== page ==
Eagle County’s Hardscrabble Ranch open space plan moves toward final adoption in November
EAGLE — The public comment period for the Hardscrabble Ranch open space property is now closed, and Eagle County staff is working to refine the management plan for the 1,540-acre site in preparation for a Tuesday, Nov. 13, final adoption.
This week, the Eagle County commissioners received an update of the ranch management plan, the proposal that was unveiled to the public last month. The Eagle Valley Land Trust holds the conservation easement for the property, and plans at the site include wildlife habitat preservation, new recreation opportunities and continued ranching operations.
Since the property — formerly a part of the Adam’s Rib Ranch — was purchased last year, the county has been working on an analysis of the land and formulating the framework for its future use. According to consultant Bill Mangle, there are four major priorities for the management plan: habitat conservation and restoration; agriculture management; public access and use; programming and partnerships.
According to Eagle County Open Space Manager Diane Mauriello, last month’s public meeting regarding the draft management plan drew more than 60 residents and dozens of comments.
“Folks are asking us to just keep wildlife in mind as we make plans for the property. That’s something we certainly plan to do,” she said.
Additionally, residents weighed in on future agriculture uses at the ranch.
“The property has a history of cattle grazing and hay production, but we are being asked to make sure other agricultural uses aren’t prohibited,” Mauriello added.
The property’s future as open space has generated a great deal of public interest, Mauriello noted. But the county wants to be thoughtful as it opens up the land to public use.
“It’s a much bigger undertaking than what we have done before,” Mauriello said. That means substantial dollars will be associated with some of the work. Those costs are not yet defined.
“There is no question there are financial implications to the plan,” Mauriello said. “We are working now to have numbers to assign to these projects.”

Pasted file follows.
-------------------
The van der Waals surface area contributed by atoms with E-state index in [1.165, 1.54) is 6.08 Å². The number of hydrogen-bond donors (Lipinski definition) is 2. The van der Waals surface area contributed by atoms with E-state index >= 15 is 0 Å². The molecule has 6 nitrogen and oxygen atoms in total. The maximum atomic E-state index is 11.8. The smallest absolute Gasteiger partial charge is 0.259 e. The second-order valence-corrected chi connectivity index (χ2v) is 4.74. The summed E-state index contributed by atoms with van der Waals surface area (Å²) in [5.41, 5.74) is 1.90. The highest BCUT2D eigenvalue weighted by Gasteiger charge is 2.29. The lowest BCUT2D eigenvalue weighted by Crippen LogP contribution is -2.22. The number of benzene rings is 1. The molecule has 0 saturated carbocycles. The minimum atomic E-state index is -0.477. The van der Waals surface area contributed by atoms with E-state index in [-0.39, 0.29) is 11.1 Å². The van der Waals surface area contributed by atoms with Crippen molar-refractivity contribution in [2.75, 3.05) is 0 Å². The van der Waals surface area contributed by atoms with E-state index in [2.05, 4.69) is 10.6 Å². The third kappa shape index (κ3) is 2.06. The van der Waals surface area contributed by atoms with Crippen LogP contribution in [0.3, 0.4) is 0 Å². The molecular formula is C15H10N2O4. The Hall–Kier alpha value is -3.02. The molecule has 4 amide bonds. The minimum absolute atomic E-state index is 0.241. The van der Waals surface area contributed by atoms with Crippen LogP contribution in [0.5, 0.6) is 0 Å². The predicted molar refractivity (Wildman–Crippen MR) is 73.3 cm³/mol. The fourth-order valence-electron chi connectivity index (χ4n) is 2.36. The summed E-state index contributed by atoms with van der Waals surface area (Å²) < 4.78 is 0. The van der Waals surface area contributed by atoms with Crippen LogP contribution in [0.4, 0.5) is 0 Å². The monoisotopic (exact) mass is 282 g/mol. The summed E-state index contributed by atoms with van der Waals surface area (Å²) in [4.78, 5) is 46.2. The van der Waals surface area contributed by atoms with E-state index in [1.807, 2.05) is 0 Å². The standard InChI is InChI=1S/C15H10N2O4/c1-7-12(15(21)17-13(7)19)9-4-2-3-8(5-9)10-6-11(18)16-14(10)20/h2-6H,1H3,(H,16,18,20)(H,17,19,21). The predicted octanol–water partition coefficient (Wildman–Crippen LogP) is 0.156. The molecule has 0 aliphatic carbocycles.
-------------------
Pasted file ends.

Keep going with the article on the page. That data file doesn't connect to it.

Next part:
As the budget emerges, she believes partnerships will be formed with local and state entities. For instance, Trout Unlimited has expressed interest in partnering on riparian improvements.
One of the first efforts, Mangle noted, will be to repair ditches through the property and continue a weed-management program. Mangle said the irrigated pastures around the ranch are generally in fair to good condition, with the non-irrigated land in poor to fair condition. Several of the upland areas are also rated as being in poor condition.
Along with managing the land, the county will be tasked with managing the people who use it.
“There are some good models for how to manage people on a property like this,” Mangle said. “Education is huge.”
“We know it’s going to be a challenge,” Mauriello said. “We will have our hands full making sure that the seasonal closures are respected.”
While there are lots of program details yet to work out, Mauriello stressed the county staff isn’t intimidated by the project.
“I don’t want us to be overwhelmed by this. There is nothing but opportunity here,” she said.
Mauriello added that the public has weighed in on one of the important details for the project — its ultimate name. Because the name Hardscrabble Ranch isn’t historically attached to the property and it causes some confusion not only with nearby Hardscrabble Mountain but also with a private property in the Gypsum Creek Valley, the county is planning to rename the site.
After floating two name suggestions — Brush Creek Valley Ranch and Open Space or Brush Creek Open Space and Ranch — for community comment, the name Brush Creek Valley Ranch and Open Space has proven to be the more popular option.
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